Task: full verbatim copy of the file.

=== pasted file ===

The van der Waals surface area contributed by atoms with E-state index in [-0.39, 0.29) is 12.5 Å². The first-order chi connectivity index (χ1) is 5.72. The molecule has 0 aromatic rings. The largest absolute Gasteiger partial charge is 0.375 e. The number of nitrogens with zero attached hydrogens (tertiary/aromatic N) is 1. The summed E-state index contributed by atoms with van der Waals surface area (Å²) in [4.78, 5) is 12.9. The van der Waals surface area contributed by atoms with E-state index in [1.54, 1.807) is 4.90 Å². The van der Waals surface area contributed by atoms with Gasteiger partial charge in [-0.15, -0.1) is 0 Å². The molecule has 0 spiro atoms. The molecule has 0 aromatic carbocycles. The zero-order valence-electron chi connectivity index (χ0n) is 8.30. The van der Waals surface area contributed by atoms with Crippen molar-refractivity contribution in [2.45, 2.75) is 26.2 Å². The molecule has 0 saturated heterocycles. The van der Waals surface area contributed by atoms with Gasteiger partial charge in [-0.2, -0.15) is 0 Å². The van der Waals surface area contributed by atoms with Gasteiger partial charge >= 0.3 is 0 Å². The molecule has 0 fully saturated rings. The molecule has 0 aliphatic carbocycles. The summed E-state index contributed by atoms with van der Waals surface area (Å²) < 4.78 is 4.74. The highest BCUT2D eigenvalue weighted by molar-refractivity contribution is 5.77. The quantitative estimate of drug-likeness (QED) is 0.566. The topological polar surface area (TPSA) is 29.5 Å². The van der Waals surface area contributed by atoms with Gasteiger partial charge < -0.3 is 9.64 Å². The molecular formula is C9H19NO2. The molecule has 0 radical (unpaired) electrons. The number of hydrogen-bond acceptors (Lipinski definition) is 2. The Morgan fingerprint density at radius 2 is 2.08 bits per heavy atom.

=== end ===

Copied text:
The van der Waals surface area contributed by atoms with E-state index in [-0.39, 0.29) is 12.5 Å². The first-order chi connectivity index (χ1) is 5.72. The molecule has 0 aromatic rings. The largest absolute Gasteiger partial charge is 0.375 e. The number of nitrogens with zero attached hydrogens (tertiary/aromatic N) is 1. The summed E-state index contributed by atoms with van der Waals surface area (Å²) in [4.78, 5) is 12.9. The van der Waals surface area contributed by atoms with E-state index in [1.54, 1.807) is 4.90 Å². The van der Waals surface area contributed by atoms with Gasteiger partial charge in [-0.15, -0.1) is 0 Å². The molecule has 0 spiro atoms. The molecule has 0 aromatic carbocycles. The zero-order valence-electron chi connectivity index (χ0n) is 8.30. The van der Waals surface area contributed by atoms with Crippen molar-refractivity contribution in [2.45, 2.75) is 26.2 Å². The molecule has 0 saturated heterocycles. The van der Waals surface area contributed by atoms with Gasteiger partial charge in [-0.2, -0.15) is 0 Å². The van der Waals surface area contributed by atoms with Gasteiger partial charge >= 0.3 is 0 Å². The molecule has 0 fully saturated rings. The molecule has 0 aliphatic carbocycles. The summed E-state index contributed by atoms with van der Waals surface area (Å²) < 4.78 is 4.74. The highest BCUT2D eigenvalue weighted by molar-refractivity contribution is 5.77. The quantitative estimate of drug-likeness (QED) is 0.566. The topological polar surface area (TPSA) is 29.5 Å². The van der Waals surface area contributed by atoms with Gasteiger partial charge < -0.3 is 9.64 Å². The molecular formula is C9H19NO2. The molecule has 0 radical (unpaired) electrons. The number of hydrogen-bond acceptors (Lipinski definition) is 2. The Morgan fingerprint density at radius 2 is 2.08 bits per heavy atom.